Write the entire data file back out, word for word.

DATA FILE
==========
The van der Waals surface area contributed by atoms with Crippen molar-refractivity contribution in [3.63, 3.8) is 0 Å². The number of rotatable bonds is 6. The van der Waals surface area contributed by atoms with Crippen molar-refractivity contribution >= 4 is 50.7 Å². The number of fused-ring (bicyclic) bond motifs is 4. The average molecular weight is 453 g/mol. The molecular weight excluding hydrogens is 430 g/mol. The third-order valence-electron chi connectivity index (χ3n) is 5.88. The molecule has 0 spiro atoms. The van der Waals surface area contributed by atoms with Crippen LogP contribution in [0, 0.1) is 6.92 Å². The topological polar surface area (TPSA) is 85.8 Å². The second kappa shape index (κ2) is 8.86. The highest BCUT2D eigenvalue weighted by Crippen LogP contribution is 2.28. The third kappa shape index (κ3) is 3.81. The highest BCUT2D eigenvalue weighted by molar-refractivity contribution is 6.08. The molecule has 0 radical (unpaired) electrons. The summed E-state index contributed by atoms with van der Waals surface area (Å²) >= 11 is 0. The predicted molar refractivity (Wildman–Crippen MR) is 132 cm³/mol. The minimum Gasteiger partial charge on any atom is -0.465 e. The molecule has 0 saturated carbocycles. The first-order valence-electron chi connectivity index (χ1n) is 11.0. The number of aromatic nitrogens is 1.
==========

The van der Waals surface area contributed by atoms with Crippen molar-refractivity contribution in [3.63, 3.8) is 0 Å². The number of rotatable bonds is 6. The van der Waals surface area contributed by atoms with Crippen molar-refractivity contribution >= 4 is 50.7 Å². The number of fused-ring (bicyclic) bond motifs is 4. The average molecular weight is 453 g/mol. The molecular weight excluding hydrogens is 430 g/mol. The third-order valence-electron chi connectivity index (χ3n) is 5.88. The molecule has 0 spiro atoms. The van der Waals surface area contributed by atoms with Crippen LogP contribution in [0, 0.1) is 6.92 Å². The topological polar surface area (TPSA) is 85.8 Å². The second kappa shape index (κ2) is 8.86. The highest BCUT2D eigenvalue weighted by Crippen LogP contribution is 2.28. The third kappa shape index (κ3) is 3.81. The highest BCUT2D eigenvalue weighted by molar-refractivity contribution is 6.08. The molecule has 0 radical (unpaired) electrons. The summed E-state index contributed by atoms with van der Waals surface area (Å²) >= 11 is 0. The predicted molar refractivity (Wildman–Crippen MR) is 132 cm³/mol. The minimum Gasteiger partial charge on any atom is -0.465 e. The molecule has 0 saturated carbocycles. The first-order valence-electron chi connectivity index (χ1n) is 11.0. The number of aromatic nitrogens is 1.